A Tale of Two Operating Systems

by Alan Zisman (c) 1999. First published in Vancouver Computes, October 1999

Last month, this column offered ?A Tale of Two Product Launches?, contrasting the introduction of Apple?s iBook and Creative?s PC Blaster. This month?s installment offers another take on the Dicken?s classic, this time, ?A Tale of Two Operating Systems??though as we?ll see, it might be better compared to ?The Three Faces of Eve?.

As you probably know, your computer?s system software makes up a layer between the hardware and your applications programs?controlling how the computer looks and feels, and offering services to the applications to open, save, and print files, display text and graphics on screen, and so forth. An operating system came with our hardware, letting us take it for granted, but changing the operating system can change its personality dramatically.

When I got a new-to-me notebook recently, I decided to add a pair of new operating systems to the out-of-the box Windows 98, giving me a choice of three personalities. The additions were Microsoft?s Windows 2000 and Caldera?s Open Linux 2.2.

Windows 2000 is not yet released, but Microsoft has made copies readily available to anyone willing to trust their computer to a pre-release operating system. I first installed Beta 3 and later the so-called Release Candidate 1 of Windows 2000 Professional.

Despite the similarity of names to the earlier Windows 95 and 98 releases, Windows 2000 (which I?ll be henceforth calling ?W2K?) is actually the successor to Microsoft?s Windows NT?aimed more at corporate computers than home or small business users. W2K Professional replaces NT 4.0 Desktop?there are also three server versions of W2K.

W2K installed relatively easily on the computer, a relatively new NEC Ready notebook, with a Pentium 300 processor. It correctly recognized all the built-in hardware, along with the PC Card modem and Ethernet card. I installed it into a different folder from the existing Windows 98 setup, which meant it automatically set itself to offer a choice of the two systems at bootup. That choice, however, meant that I had to reinstall most applications so they would work with W2K. The installation took about 500 megs of drive space?about the same as the Win98 installation on the same machine.

Once it was up and running, it looked and felt a lot like Windows 98. There are new icons for the standard desktop items?My Computer, the Recycle Bin, and so forth. Some new subtle touches like a shadow under the arrow cursor. The big improvement over NT 4.0 is in the area of Plug and Play?to a large extent it works. Power management, however, didn?t work as advertised, at least not on my laptop. (Maybe the release version will have this fixed).

Most of the applications I tried worked just fine. I didn?t test many games, but unlike NT, W2K includes Direct X 6.1, and should work with newer, Windows-based games. Older DOS games, I suspect, could be problematic. Ironically, Microsoft?s own Encarta 98 complained that ?This program does not run correctly on this version of Windows?, but did appear to run without problem if I ignored the startup error message.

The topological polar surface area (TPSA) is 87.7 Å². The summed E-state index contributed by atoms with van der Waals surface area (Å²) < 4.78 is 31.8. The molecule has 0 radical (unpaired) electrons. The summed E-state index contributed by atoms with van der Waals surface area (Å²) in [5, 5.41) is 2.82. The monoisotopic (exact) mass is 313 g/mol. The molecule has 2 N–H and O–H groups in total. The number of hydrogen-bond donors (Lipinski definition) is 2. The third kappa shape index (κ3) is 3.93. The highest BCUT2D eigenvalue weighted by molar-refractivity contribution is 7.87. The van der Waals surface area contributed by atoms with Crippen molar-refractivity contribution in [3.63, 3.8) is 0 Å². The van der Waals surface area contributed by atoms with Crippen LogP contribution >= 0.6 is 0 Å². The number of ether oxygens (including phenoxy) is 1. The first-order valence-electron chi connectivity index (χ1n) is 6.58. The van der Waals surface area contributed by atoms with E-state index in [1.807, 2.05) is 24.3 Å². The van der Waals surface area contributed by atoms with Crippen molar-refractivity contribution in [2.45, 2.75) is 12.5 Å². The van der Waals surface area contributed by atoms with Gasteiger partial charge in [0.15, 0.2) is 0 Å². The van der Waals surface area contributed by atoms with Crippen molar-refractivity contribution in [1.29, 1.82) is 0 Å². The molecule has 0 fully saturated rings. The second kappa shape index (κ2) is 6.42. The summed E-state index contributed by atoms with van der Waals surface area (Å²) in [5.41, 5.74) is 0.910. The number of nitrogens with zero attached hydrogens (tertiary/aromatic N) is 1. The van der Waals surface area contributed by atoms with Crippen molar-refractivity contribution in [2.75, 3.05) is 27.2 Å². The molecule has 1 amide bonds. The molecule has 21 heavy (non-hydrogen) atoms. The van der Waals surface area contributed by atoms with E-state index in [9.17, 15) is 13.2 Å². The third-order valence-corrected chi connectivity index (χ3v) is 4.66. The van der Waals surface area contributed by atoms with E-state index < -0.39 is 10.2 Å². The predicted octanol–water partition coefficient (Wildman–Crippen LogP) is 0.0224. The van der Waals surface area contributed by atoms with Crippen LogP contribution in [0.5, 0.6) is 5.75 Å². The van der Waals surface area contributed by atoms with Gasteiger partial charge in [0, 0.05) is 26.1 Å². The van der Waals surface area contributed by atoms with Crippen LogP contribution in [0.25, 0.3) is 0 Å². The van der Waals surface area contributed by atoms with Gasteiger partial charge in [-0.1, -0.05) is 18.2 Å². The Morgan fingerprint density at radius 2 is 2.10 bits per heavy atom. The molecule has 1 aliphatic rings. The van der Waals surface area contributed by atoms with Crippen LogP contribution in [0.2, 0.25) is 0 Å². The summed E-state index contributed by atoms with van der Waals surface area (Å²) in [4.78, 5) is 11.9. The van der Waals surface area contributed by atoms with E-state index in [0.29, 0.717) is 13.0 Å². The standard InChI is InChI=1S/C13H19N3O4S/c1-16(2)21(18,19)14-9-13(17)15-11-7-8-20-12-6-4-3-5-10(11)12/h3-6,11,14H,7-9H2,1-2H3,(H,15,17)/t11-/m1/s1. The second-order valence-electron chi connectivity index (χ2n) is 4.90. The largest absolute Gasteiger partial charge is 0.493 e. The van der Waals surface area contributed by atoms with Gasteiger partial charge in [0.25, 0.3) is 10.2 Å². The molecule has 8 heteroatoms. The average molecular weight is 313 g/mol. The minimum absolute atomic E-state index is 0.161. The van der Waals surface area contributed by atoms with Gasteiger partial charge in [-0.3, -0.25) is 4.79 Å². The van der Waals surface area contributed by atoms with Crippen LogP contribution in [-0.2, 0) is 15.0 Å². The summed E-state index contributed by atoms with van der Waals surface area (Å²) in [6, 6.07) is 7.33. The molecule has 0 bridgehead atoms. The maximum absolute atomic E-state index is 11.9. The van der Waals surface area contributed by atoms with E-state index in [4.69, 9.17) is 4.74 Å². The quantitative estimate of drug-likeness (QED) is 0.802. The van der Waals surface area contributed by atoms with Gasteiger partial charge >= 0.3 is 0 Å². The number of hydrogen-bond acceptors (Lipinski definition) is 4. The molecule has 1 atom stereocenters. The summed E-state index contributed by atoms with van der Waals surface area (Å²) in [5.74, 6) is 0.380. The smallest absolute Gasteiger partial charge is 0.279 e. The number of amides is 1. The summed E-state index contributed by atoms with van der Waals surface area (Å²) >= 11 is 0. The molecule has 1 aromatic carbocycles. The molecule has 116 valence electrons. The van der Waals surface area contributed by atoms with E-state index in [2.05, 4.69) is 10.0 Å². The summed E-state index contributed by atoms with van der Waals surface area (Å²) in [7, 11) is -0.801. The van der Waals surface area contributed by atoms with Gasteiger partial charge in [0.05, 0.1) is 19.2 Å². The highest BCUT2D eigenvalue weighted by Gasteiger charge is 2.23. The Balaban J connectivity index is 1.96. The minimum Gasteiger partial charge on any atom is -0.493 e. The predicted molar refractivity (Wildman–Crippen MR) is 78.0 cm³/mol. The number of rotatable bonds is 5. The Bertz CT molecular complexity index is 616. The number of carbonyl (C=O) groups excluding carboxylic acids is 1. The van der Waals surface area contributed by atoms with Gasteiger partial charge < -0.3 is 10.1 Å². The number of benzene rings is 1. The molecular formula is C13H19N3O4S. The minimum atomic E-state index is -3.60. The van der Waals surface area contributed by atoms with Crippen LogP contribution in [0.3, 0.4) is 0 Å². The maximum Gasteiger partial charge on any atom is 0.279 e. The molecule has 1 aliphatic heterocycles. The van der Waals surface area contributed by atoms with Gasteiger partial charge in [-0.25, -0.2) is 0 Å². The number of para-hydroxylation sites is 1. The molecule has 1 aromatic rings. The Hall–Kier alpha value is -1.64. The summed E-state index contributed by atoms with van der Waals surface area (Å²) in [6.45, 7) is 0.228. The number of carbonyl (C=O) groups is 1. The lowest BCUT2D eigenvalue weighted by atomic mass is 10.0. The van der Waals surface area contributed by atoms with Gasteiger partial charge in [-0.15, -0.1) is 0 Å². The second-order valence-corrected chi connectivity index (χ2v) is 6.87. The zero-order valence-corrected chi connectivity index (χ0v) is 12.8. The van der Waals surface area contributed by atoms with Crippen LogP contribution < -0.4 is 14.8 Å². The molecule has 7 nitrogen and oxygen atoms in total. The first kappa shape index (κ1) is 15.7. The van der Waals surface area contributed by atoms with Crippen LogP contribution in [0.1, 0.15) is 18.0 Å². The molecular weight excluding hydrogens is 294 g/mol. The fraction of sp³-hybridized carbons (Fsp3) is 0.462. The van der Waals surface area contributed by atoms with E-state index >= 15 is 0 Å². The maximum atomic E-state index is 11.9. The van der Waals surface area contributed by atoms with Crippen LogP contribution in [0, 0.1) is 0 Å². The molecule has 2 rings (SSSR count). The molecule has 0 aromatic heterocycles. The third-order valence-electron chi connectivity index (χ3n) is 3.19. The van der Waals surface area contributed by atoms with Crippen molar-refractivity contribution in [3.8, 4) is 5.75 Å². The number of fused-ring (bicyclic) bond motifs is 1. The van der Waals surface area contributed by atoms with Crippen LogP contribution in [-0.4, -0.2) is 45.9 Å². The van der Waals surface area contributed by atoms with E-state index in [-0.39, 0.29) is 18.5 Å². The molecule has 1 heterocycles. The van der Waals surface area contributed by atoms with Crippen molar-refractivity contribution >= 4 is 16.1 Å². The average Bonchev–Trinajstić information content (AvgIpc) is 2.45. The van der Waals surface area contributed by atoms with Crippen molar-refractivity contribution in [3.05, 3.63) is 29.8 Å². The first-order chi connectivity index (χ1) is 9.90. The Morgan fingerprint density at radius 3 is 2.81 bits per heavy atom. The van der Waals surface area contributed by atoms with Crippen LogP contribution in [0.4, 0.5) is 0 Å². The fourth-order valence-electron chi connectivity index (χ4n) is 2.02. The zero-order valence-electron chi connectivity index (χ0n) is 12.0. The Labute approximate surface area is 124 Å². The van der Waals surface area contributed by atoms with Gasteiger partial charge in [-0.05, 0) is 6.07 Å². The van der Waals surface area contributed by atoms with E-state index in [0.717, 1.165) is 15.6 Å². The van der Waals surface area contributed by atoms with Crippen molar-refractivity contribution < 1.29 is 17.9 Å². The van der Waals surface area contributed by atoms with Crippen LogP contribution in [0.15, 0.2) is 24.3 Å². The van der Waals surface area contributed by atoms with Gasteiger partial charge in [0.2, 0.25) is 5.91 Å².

Users used to customizing their Win 9x setup may find W2K a little confusing?some items are hidden in different places than in the earlier systems. And because it is designed as a networked system with provisions for multiple users, the Start Menu includes common items, and items for an individual user?to edit the Start Menu, you may need to check in two or three different places to find an icon. Unlike NT 4.0, it can be easily set up without a log-on if you?re sure that there will only be a single user. And overall, there should be a relatively short learning curve for anyone comfortable with Windows 9x.

The good news is that if you have a reasonably modern computer (the lowest recommended processor is a Pentium 166) with plenty of RAM (the lowest recommended amount is 32 megs, but I?d suggest at least 64), and standard hardware peripherals, W2K should work just fine?as long as you?re not expecting to play any DOS games. (Oh yeah?be prepared to throw out any utility programs designed for Windows 9x). It seems more stable than Windows 9x, and requires far fewer reboots when installing software and hardware. It even does a reasonable job of catching software installations that try to overwrite system DLL files.

But should you care?

For most home and small business users, there simply isn?t enough here to justify the cost and time of upgrading. Users in large corporate settings may find W2K Pro a more vital upgrade?particularly if their organization expects to use W2K as their networking software?in that case, they can take advantage of the Active Desktop and Roaming Profiles features on the server version.

Last year, Windows NT Desktop accounted for 11% of desktop OS sales. Windows 98 got 17.2%, and despite its obsolete-sounding name, Windows 95 earned 57% of sales. With its improved Plug and Play and ease of use features, W2K should boost NT?s share?but for most users, it?s not a Windows 9x-killer.

Next month, we?ll take a look at the notebook?s Open Linux personality.

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Alan Zisman is a Vancouver educator, writer, and computer specialist. He can be reached at E-mail Alan